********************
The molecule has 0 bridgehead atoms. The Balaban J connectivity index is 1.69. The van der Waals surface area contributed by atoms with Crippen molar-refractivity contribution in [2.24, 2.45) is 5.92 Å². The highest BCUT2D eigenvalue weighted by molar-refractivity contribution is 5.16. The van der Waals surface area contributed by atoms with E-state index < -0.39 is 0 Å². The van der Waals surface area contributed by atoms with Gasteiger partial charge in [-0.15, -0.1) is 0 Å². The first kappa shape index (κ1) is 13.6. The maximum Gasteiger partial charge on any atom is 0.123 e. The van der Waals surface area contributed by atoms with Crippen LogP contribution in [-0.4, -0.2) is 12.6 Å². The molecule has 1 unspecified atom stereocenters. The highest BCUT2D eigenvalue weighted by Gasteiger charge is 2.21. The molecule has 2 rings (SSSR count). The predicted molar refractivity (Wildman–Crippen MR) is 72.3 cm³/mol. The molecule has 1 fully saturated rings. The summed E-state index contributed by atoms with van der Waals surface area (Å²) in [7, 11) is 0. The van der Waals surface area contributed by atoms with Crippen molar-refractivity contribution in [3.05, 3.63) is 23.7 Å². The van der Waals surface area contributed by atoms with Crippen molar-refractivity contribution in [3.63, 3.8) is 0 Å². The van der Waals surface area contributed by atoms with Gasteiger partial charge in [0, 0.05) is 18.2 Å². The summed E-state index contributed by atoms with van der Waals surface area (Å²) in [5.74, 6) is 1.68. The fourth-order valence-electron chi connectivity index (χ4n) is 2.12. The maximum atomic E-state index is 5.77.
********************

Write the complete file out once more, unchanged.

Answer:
The molecule has 0 bridgehead atoms. The Balaban J connectivity index is 1.69. The van der Waals surface area contributed by atoms with Crippen molar-refractivity contribution in [2.24, 2.45) is 5.92 Å². The highest BCUT2D eigenvalue weighted by molar-refractivity contribution is 5.16. The van der Waals surface area contributed by atoms with E-state index < -0.39 is 0 Å². The van der Waals surface area contributed by atoms with Gasteiger partial charge in [-0.15, -0.1) is 0 Å². The first kappa shape index (κ1) is 13.6. The maximum Gasteiger partial charge on any atom is 0.123 e. The van der Waals surface area contributed by atoms with Crippen LogP contribution in [-0.4, -0.2) is 12.6 Å². The molecule has 1 unspecified atom stereocenters. The highest BCUT2D eigenvalue weighted by Gasteiger charge is 2.21. The molecule has 2 rings (SSSR count). The predicted molar refractivity (Wildman–Crippen MR) is 72.3 cm³/mol. The molecule has 1 fully saturated rings. The summed E-state index contributed by atoms with van der Waals surface area (Å²) in [7, 11) is 0. The van der Waals surface area contributed by atoms with Crippen molar-refractivity contribution in [3.05, 3.63) is 23.7 Å². The van der Waals surface area contributed by atoms with Crippen molar-refractivity contribution in [3.63, 3.8) is 0 Å². The van der Waals surface area contributed by atoms with Gasteiger partial charge in [0, 0.05) is 18.2 Å². The summed E-state index contributed by atoms with van der Waals surface area (Å²) in [5.74, 6) is 1.68. The fourth-order valence-electron chi connectivity index (χ4n) is 2.12. The maximum atomic E-state index is 5.77.